What’s worse than drenched clothes? Wet, totally submerged in flood water, shoes. Boxed for protection, polished to perfection—now soaked, drowned, and all other awful wet states that describe the horrible fate the rainy season brought to your favorite pair.
But don’t throw them shoes away just yet. There’s still hope. Whether its leather, suede, canvas, or rubber, there are tons of ways to restore footwear.
FOR YOUR SUEDE SHOES
Step 1: Blot
Take a microfiber towel, paper towel, or even toilet paper, and blot the suede. Soak up as much water as quickly as possible. If you allow the suede to dry on its own after being soaked, you’re in trouble. The sooner you can care for them, the better.
Step 2: Brush
Get a soft/medium bristle toothbrush and brush the suede back and forth for a minute or two.
Step 3: Dry
Continue to brush the suede back and forth under a dryer. The goal is to revive the suede before it dries and hardens.
Step 4: Revive
When you get home, take a soft bristle brush and brush your shoes back and forth like you did earlier in the day. Next, take a suede cleaner (which you can purchase locally, such as this) and apply light to medium pressure to the entire shoe. This will not only help to remove any dirt, but will aid in lifting the dampened suede. Finish with more brushing. If the dirt is still there, use a cleaning solution meant for suedes. Brush some more.
FOR YOUR LEATHER SHOES
Step 1: Wipe
Wipe your shoes thoroughly with a clean cloth. Make sure you get to wipe all sides—interior, exterior, even the sole.
Step 2: Stuff
To help it maintain its shape, and to soak up some of that moisture, stuff your leather shoes with newspaper. Skipping this step will make the process take longer, and deform your shoes.
Step 3: Save
The soles are just as wet as the leather. Be sure to let the bottom get some air so it can dry properly. To do this, just lay the shoes on its sides. It's not advisable to dry it via a heat source, such as a radiator. So, no, stop putting them behind your refrigerator.
Step 4: Pop
Once they’re nearly dry, replace the newspaper with a shoe tree (also available locally, check it out here) to help further maintain their shape.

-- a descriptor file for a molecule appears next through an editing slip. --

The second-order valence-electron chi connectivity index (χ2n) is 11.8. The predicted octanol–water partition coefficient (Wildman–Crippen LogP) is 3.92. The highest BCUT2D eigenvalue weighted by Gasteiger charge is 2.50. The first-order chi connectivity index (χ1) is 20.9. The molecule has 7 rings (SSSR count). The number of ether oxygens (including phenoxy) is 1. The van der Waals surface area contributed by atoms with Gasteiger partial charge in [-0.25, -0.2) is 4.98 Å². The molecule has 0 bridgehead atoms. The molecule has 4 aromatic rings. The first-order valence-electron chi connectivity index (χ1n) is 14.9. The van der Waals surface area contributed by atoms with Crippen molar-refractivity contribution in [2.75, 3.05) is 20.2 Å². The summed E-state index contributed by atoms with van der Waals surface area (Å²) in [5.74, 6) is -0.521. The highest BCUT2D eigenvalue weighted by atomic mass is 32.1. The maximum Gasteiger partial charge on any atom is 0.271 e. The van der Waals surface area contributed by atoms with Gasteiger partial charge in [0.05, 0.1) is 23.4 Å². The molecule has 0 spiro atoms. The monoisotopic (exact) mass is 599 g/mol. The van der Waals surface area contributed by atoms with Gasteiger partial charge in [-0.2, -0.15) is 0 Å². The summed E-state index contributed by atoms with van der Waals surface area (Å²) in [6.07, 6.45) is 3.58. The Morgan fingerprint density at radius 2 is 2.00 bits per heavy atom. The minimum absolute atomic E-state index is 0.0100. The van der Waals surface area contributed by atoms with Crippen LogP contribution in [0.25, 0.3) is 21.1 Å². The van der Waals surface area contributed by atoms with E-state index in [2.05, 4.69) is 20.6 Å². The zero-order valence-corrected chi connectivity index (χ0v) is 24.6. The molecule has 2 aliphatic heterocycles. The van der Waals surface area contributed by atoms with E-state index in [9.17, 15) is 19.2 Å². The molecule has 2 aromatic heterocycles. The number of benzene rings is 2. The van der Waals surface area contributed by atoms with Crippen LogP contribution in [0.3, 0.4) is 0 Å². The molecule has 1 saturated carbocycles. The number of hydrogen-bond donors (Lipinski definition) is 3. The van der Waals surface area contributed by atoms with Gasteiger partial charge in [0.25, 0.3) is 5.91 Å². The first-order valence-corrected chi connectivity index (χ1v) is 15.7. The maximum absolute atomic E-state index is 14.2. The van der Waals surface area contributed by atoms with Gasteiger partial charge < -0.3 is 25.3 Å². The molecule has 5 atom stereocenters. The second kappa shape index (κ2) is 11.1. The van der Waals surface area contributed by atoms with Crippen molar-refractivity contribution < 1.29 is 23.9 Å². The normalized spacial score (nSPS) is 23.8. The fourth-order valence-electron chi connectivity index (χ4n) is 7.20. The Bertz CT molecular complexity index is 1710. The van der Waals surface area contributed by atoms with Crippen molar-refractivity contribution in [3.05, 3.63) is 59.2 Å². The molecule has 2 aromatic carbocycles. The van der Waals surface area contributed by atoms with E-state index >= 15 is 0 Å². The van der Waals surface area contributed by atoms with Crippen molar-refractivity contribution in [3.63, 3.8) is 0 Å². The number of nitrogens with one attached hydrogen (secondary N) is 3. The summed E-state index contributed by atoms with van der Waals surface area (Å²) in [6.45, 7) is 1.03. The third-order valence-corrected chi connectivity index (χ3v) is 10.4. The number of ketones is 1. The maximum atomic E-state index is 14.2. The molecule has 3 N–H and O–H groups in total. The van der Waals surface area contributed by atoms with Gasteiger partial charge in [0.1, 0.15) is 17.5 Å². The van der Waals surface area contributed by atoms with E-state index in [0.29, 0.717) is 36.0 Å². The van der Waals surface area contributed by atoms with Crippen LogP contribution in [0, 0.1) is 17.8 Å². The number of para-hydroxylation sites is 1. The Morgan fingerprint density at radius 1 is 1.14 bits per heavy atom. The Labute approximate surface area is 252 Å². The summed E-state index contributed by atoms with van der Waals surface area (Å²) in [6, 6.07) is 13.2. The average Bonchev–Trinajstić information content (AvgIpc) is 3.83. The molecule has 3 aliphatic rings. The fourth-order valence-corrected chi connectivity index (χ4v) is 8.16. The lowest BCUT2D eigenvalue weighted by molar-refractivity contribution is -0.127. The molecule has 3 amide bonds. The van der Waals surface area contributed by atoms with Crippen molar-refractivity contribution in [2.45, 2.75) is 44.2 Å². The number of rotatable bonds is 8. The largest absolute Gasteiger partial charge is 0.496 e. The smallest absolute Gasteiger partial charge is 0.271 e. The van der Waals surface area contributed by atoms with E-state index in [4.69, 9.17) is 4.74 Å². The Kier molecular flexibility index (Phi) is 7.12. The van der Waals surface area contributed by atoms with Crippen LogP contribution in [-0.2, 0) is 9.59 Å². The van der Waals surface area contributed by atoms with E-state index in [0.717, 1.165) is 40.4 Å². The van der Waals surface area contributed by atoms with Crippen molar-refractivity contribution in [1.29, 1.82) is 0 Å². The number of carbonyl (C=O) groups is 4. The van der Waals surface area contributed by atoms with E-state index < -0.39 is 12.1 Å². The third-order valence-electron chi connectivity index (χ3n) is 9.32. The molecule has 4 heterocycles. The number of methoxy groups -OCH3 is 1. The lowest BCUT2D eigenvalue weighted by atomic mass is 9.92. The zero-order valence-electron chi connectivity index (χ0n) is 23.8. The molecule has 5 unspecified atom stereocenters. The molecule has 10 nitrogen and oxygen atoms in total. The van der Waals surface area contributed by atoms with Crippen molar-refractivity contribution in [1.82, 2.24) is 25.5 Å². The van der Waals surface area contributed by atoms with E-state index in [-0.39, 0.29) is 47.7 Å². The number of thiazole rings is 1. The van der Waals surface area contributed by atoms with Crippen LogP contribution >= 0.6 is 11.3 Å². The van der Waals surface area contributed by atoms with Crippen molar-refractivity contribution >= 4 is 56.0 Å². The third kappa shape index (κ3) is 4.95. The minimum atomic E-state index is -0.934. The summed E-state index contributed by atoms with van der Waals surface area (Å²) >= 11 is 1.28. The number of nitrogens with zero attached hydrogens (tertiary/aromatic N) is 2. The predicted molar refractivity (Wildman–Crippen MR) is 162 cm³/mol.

FOR YOUR CANVAS SHOES
Step 1: Wipe
Your canvas shoes are made of cotton, so you should feel free to use a lot of the same techniques you'd use to deal with stains on your clothing. Spot clean it once you are on dry land—grab a napkin and wipe away.
Step 2: Wet
If wiping didn’t work and your shoes are still caked with dirt or mud, either rinse them with running water or put them through an entire washer cycle. Pad the washer with plenty of old towels, use warm water, and add a mild detergent to get them clean.
Step 2: Stuff
If you’re in the office and running water or washing machine isn’t available, use newspapers to dry your shoes instead. After wiping, stuff the shoes with newspapers until the shoe is filled with it. Also wrap the exterior of the shoes in newspaper. String a rubber band around the midsection of the shoe so that the paper will stay. Repeat the process until shoes are dry.
Step 3: Dry
Air dry them. The best way to dry your canvas shoes is in indirect sunlight or in a dry, warm area of the house. It takes longer than the dryer, sure, but putting it inside the dryer or using a hand dryer will deform and even shrink it.
FOR YOUR RUBBER SHOES
Step 1: Open
Loosen the shoelaces and lift the tongue of the shoes to expose as much of the inside as possible. Also take the insoles out, if they are removable.
Step 2: Dry
Allow the shoes to dry in a well-ventilated area. Or better yet, place the shoes in front of a fan set on medium speed. The moving air from the fan will flow through and around the fabric of the rubber shoes and dry them in no time. Just like canvas shoes, do not machine dry your rubber shoes unless you want it to be deformed.
Once your shoes have been dried and cleaned, take preventative measures by applying water and stain repellent so that they’re easier to deal with the next time you get caught in the rain. Better yet, always bring your flip-flops or an extra pair of ready-for-rain shoes if you feel like a storm is coming.
Photos via thefineyounggentlemen.com, blogrei.com, fashionweek.com (suede shoes), blackwingshoes.wordpress.com (leather shoes), converse.com.ph (canvas shoes), and nike.com (rubber shoes)